In a world with government roads, of course, new restaurants and retail shops do not exist in a vacuum. They are placed near residential areas because businesses often are most profitable when placed near the people who might consume their product or service.
However, when government roads surround a private business, the owner might attempt to free-ride on the on-street parking spaces that are nearby. This becomes a political problem because local resident are also often themselves attempting to free ride on the government roads by parking on those same streets when at home.
As a result, many local residents might come home from work to find that diners at a nearby restaurant are all parked in front of one's duplex, house, or apartment building. Although these residents don't own these on-street parking spaces, they regard the spots as "their" spaces. Their motivation is the same as the shoppers: residents don't like to pay for parking.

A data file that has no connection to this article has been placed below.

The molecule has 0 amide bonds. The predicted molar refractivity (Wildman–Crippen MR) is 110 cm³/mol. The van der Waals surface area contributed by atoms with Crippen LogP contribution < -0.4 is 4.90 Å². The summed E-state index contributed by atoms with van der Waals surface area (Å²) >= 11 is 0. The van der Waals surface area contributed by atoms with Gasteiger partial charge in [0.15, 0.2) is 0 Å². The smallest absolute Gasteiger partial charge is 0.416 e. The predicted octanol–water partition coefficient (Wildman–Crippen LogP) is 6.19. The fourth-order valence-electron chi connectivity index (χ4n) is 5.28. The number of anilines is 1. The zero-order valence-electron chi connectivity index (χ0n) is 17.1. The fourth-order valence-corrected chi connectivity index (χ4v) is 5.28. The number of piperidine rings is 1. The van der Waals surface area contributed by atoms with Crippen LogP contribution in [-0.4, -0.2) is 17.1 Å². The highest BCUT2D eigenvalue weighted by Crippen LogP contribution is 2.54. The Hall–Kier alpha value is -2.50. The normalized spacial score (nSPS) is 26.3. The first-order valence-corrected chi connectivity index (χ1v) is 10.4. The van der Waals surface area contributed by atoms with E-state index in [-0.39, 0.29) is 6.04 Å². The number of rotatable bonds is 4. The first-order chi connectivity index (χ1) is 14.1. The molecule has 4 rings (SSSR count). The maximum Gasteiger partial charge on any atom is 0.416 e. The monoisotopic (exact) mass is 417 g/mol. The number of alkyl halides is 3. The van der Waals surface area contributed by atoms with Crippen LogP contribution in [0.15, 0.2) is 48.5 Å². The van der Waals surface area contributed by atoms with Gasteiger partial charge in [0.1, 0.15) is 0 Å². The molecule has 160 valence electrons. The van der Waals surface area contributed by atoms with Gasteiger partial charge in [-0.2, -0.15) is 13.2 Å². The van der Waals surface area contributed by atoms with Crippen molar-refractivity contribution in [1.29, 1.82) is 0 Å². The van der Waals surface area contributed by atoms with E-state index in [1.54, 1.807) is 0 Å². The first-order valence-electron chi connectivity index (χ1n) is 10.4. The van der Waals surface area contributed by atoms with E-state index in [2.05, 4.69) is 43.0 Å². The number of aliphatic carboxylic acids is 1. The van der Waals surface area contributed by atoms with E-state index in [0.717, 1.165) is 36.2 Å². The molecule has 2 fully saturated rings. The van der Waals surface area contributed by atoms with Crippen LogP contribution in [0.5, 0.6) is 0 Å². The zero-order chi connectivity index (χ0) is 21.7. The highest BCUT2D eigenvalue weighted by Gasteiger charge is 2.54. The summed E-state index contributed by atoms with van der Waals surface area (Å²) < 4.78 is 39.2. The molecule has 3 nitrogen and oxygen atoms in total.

It's much easier and cheaper to just park on the street, so on-street parking becomes a battleground for workers, residents, and shoppers, all of whom want to park in the same place for free.
So, at the next city council meeting, angry citizens show up and demand that the local government not allow any new businesses unless those businesses are forced to provide parking spaces of their own.
The result is what we have today. Mandatory parking lots are plentiful. Moreover, in order to keep local residents and neighboring businesses happy, city governments often err on the side of overly-abundant parking for new development, which is why so many parking lots are half empty much of the time.
The Real Cost of Mandated Parking
Researcher Donald Shoup correctly points out that "free" parking is never actually free. It's true that government mandates on parking create the illusion that it's free. People drive up to a place of business, see an open space in a parking lot, and conclude it's "free." In reality, the price of goods and services are — all other things being equal — higher due to these mandates.
The number of business are fewer, and competition is lessened. It becomes impossible to know how a certain plot of land might have been used had government mandates not dictated that parking lots be placed there.